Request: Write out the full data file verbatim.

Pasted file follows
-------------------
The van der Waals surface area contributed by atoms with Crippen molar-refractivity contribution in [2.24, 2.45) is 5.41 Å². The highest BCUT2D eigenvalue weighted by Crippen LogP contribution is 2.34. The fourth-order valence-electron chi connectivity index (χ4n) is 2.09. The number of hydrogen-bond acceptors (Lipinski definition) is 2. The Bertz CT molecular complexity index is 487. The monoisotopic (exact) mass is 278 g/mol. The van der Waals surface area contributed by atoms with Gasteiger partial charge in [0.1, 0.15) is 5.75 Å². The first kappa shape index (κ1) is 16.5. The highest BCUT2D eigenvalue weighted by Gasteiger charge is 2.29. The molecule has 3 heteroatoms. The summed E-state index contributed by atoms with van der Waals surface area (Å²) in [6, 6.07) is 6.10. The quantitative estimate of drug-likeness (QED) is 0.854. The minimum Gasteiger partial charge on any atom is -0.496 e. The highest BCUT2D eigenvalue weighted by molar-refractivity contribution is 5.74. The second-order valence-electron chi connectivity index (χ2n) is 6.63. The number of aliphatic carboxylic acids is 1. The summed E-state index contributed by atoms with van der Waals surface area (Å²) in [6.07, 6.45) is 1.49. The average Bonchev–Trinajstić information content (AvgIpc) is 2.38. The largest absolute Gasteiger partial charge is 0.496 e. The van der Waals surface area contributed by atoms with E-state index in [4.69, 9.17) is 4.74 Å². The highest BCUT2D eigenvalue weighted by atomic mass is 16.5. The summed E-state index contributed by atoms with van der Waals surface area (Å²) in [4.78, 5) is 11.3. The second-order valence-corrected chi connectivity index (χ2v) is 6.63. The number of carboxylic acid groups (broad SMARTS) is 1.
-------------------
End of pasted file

The van der Waals surface area contributed by atoms with Crippen molar-refractivity contribution in [2.24, 2.45) is 5.41 Å². The highest BCUT2D eigenvalue weighted by Crippen LogP contribution is 2.34. The fourth-order valence-electron chi connectivity index (χ4n) is 2.09. The number of hydrogen-bond acceptors (Lipinski definition) is 2. The Bertz CT molecular complexity index is 487. The monoisotopic (exact) mass is 278 g/mol. The van der Waals surface area contributed by atoms with Gasteiger partial charge in [0.1, 0.15) is 5.75 Å². The first kappa shape index (κ1) is 16.5. The highest BCUT2D eigenvalue weighted by Gasteiger charge is 2.29. The molecule has 3 heteroatoms. The summed E-state index contributed by atoms with van der Waals surface area (Å²) in [6, 6.07) is 6.10. The quantitative estimate of drug-likeness (QED) is 0.854. The minimum Gasteiger partial charge on any atom is -0.496 e. The highest BCUT2D eigenvalue weighted by molar-refractivity contribution is 5.74. The second-order valence-electron chi connectivity index (χ2n) is 6.63. The number of aliphatic carboxylic acids is 1. The summed E-state index contributed by atoms with van der Waals surface area (Å²) in [6.07, 6.45) is 1.49. The average Bonchev–Trinajstić information content (AvgIpc) is 2.38. The largest absolute Gasteiger partial charge is 0.496 e. The van der Waals surface area contributed by atoms with E-state index in [4.69, 9.17) is 4.74 Å². The highest BCUT2D eigenvalue weighted by atomic mass is 16.5. The summed E-state index contributed by atoms with van der Waals surface area (Å²) in [4.78, 5) is 11.3. The second-order valence-corrected chi connectivity index (χ2v) is 6.63. The number of carboxylic acid groups (broad SMARTS) is 1.